What business leaders can learn from politicians
During the 1997 election campaign I worked on the in-house magazine for parliament, The House Magazine. One task was to source photos of candidates who could win a seat based on a swing of up to 6% to Labour. In the end the swing was 8.8%. Landslide.
We still managed to get the magazine off to the printers within the day. And I can still see those big brown boxes alphabetically labelled with all 659 constituencies.
Of course, it’s not just the way politicians’ mugshots are collated that has changed in the 18 years since.
The whole imagery of the election campaign is of a different tenor. Thanks to social media, what was once a carefully crafted photo opp or six a day, is now an ongoing stream of images taken and circulated in realtime by whoever happens to be nearby with a phone.
From messy eaters to hen parties, politicians have never been more in our face more of the time. It’s enough to give 1997’s spindoctors a coronary.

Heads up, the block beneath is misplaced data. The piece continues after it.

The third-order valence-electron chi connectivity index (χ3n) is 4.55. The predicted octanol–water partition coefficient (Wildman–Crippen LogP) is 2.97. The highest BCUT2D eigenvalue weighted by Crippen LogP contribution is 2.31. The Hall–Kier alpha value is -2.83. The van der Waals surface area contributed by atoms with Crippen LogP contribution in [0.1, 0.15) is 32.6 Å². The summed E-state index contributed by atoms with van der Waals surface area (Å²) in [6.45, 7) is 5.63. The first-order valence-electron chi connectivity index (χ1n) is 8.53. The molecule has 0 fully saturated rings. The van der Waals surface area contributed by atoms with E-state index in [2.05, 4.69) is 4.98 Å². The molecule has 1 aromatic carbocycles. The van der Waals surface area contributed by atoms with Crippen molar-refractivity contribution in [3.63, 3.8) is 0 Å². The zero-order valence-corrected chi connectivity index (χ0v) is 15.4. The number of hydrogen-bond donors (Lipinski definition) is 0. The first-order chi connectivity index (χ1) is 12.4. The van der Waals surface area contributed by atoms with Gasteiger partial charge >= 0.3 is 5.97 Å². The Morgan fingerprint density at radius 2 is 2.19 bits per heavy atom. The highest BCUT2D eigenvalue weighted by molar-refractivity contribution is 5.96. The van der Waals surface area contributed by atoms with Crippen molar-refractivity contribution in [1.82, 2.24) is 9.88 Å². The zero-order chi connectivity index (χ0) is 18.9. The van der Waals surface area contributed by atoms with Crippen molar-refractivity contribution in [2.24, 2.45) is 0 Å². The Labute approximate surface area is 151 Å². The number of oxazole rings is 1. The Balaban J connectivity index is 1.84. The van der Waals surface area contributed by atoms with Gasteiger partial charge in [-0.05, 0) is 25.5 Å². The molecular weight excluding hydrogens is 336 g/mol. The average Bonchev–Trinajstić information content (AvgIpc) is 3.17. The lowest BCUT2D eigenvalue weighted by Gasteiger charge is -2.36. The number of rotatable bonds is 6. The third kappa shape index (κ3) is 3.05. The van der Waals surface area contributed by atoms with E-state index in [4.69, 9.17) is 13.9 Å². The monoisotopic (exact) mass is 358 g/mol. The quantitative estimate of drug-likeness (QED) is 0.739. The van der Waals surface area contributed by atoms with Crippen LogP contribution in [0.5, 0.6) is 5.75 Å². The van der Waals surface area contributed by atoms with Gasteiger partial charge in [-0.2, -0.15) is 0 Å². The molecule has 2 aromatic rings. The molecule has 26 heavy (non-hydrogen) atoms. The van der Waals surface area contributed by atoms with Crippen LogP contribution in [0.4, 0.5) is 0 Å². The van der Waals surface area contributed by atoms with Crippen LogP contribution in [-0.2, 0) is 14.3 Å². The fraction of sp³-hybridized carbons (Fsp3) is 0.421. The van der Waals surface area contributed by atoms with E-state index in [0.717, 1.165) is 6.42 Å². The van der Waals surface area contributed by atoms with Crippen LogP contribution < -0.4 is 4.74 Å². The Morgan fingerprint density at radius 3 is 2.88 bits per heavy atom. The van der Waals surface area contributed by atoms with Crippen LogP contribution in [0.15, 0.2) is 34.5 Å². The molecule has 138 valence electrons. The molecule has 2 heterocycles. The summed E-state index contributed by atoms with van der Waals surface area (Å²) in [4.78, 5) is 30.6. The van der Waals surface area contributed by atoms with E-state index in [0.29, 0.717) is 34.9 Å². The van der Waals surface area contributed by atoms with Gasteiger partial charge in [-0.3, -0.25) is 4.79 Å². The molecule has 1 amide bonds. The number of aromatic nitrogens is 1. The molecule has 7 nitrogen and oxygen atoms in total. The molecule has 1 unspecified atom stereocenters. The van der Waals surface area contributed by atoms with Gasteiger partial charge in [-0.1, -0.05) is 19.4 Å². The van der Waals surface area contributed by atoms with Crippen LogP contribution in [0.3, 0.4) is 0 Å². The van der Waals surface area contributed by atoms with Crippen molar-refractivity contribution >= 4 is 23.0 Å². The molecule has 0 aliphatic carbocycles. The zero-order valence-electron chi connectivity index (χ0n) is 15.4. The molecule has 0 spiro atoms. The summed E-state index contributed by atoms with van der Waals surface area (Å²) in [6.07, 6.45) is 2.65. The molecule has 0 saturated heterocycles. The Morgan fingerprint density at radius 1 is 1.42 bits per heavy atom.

But here’s the thing. This political generation (and the older one who are still around) seem to have woken up to it. I’m sure even Nigel Farage’s antics in that Ramsgate pub were designed to show how much he is a beer-swilling ‘man of the people’. At least some of the people.
So if our politicians have woken up to social — its promise and perils — why haven’t business leaders?
Like politicians, business leaders are operating in a rapidly changing world where unexpected challenges present themselves everyday. But rather than focusing on the plurality of their communities, too many seem only to care about one — shareholders and their financial press. At least that’s the message they’re giving by their lack of visibility elsewhere.
What would it look like if more business leaders took it upon themselves to walk the stump of their real ‘constituencies’? If they were to get out of their boardrooms and actually listen to people in the business. The people with the real insights, lessons and passion for doing things differently and better.
And not just at election time — year round.
So here’s my manifesto for business leaders. Get out and about and embrace the power of social to listen, learn and engage with your real consituents.